BlackBerry-monitoring software-maker BoxTone today released the BoxTone User Self-Service Module for BlackBerry. The new product is meant for corporate customers who want to cut BlackBerry management and support costs without decreasing BlackBerry deployment numbers or quality of service.
The idea is to provide easy-to-access, step-by-step issue resolution instructions to users, so they can solve their own problems without calling on IT. Help desk staffers could potentially see a reduction of up to 50 percent in BlackBerry-related calls when using the new User Self-Service Module, BoxTone says.
The new BoxTone User Self-Service Module complements the company's existing on-device myBoxTone Expert application, by providing a desktop-browser-based option that users can log into to solve problems that couldn't be resolved using the on-device myBoxTone Expert app.
myBoxTone Expert, released last fall, was BoxTone's first effort at incorporating users into the BlackBerry troubleshooting process, and it offers up proactive device issues alerts or warnings, "smart" diagnostic information and step-by-step issue resolution instructions via BlackBerry.
But myBoxTone Expert is limited in that it can't be used to solve many common BES-related issues.
"myBoxTone Expert covers about 60 percent of the things users might need to do to resolve common problems," says Brian C. Reed, BoxTone's chief marketing officer (CMO).
For example, myBoxTone Experts users who require a new BlackBerry enterprise activation password must still reach out to IT. And while the on-device myBoxTone Expert app can be used to detect certain mail server communication errors, it cannot detect and identity all possible mail server errors, Reed says.
The new desktop-based BoxTone User Self-Service Module for BlackBerry fills in some of the gaps that myBoxTone Expert missed. Users can now reset BlackBerry activation passwords on their own using the new module. And it's a Web-based service, so it's available 24/7.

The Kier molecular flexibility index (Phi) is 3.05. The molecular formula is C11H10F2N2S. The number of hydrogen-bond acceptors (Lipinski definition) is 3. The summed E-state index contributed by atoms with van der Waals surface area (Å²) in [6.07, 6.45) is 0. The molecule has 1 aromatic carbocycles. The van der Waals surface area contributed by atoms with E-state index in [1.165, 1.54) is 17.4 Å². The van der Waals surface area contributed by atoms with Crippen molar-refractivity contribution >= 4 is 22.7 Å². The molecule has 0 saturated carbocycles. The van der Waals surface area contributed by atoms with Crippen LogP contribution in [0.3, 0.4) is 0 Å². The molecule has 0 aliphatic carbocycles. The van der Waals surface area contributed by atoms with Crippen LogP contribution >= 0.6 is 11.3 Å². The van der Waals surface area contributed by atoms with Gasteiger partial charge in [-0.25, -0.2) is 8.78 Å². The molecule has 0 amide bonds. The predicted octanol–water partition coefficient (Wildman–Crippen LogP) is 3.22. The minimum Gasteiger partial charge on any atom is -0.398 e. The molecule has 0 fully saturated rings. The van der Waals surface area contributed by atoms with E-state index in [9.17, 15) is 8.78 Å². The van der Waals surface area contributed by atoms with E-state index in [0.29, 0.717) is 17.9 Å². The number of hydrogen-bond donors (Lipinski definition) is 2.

Combined with myBoxTone Expert, the new self-service modules help users address and resolve about 90 percent of common BlackBerry problems, according to Reed. (Reed also hinted that the next version of myBoxTone Expert, which is expected to ship before the end of 2009 and has been unofficially dubbed "myBoxTone Connected," will better integrate with the overall BoxTone solution. And it will feature a "phone-home" function to help locate misplaced or stolen devices.)
Deploying and using BoxTone User Self-Service Module for BlackBerry is simple, as well, Reed says. Once IT launches the app and it integrates with an organization's BES, users simply login to the BoxTone Web portal using their Windows authentication/Active Directory credentials.
The User Self-Service Module itself is completely customizable, so organizations can not only pick which information it makes available to what users, they can insert links via HTML code to their own knowledge base articles, add customized issue resolution instructions and even skin the pages with company colors or logos.
Five companies, mostly financial services firms, are already using the BoxTone Self-Service Module for BlackBerry, though they requested not to be identified, according to Reed.
The company is offering a webinar to introduce interested parties to the new self-service capabilities on September 17 at 11 am EST. And additional information on BoxTone's User Self-Service Module for BlackBerry is located on the company's website.
In addition to the two self-service products, BoxTone also offers additional BlackBerry monitoring modules including Asset, Expense & Compliance Management; Incident Management; Problem Management; and Service Desk Management modules.
BoxTone also recently released a "Bundle" version of its BlackBerry monitoring and support software for Managed Service Providers (MSPs).
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